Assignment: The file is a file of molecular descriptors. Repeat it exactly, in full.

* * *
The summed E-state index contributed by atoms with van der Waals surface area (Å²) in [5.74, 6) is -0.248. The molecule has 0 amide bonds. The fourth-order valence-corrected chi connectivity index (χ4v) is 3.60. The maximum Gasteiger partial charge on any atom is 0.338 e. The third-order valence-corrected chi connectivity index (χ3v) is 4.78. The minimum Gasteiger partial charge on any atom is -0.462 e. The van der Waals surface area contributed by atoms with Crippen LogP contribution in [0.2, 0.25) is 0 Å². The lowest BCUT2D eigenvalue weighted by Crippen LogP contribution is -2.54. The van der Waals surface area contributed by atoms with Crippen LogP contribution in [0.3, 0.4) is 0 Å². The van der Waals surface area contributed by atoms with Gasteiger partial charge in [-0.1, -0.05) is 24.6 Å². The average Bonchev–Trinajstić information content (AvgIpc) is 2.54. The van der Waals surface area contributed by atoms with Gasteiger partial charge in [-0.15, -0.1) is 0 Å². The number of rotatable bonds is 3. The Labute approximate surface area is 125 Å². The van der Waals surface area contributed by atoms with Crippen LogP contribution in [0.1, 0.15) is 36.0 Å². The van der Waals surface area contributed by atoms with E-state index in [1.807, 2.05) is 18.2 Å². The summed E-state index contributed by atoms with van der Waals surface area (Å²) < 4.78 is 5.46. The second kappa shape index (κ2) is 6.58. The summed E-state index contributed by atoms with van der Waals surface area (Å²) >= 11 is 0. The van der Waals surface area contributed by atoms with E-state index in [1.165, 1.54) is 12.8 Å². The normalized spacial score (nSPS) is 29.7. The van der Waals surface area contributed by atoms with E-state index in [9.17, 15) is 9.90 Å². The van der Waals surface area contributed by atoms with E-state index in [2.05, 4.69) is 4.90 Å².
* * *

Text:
The summed E-state index contributed by atoms with van der Waals surface area (Å²) in [5.74, 6) is -0.248. The molecule has 0 amide bonds. The fourth-order valence-corrected chi connectivity index (χ4v) is 3.60. The maximum Gasteiger partial charge on any atom is 0.338 e. The third-order valence-corrected chi connectivity index (χ3v) is 4.78. The minimum Gasteiger partial charge on any atom is -0.462 e. The van der Waals surface area contributed by atoms with Crippen LogP contribution in [0.2, 0.25) is 0 Å². The lowest BCUT2D eigenvalue weighted by Crippen LogP contribution is -2.54. The van der Waals surface area contributed by atoms with Crippen LogP contribution in [0.3, 0.4) is 0 Å². The van der Waals surface area contributed by atoms with Gasteiger partial charge in [-0.1, -0.05) is 24.6 Å². The average Bonchev–Trinajstić information content (AvgIpc) is 2.54. The van der Waals surface area contributed by atoms with Gasteiger partial charge in [-0.15, -0.1) is 0 Å². The number of rotatable bonds is 3. The Labute approximate surface area is 125 Å². The van der Waals surface area contributed by atoms with Crippen LogP contribution in [0.1, 0.15) is 36.0 Å². The van der Waals surface area contributed by atoms with E-state index in [1.807, 2.05) is 18.2 Å². The summed E-state index contributed by atoms with van der Waals surface area (Å²) < 4.78 is 5.46. The second kappa shape index (κ2) is 6.58. The summed E-state index contributed by atoms with van der Waals surface area (Å²) >= 11 is 0. The van der Waals surface area contributed by atoms with E-state index in [1.165, 1.54) is 12.8 Å². The normalized spacial score (nSPS) is 29.7. The van der Waals surface area contributed by atoms with E-state index in [9.17, 15) is 9.90 Å². The van der Waals surface area contributed by atoms with E-state index in [2.05, 4.69) is 4.90 Å².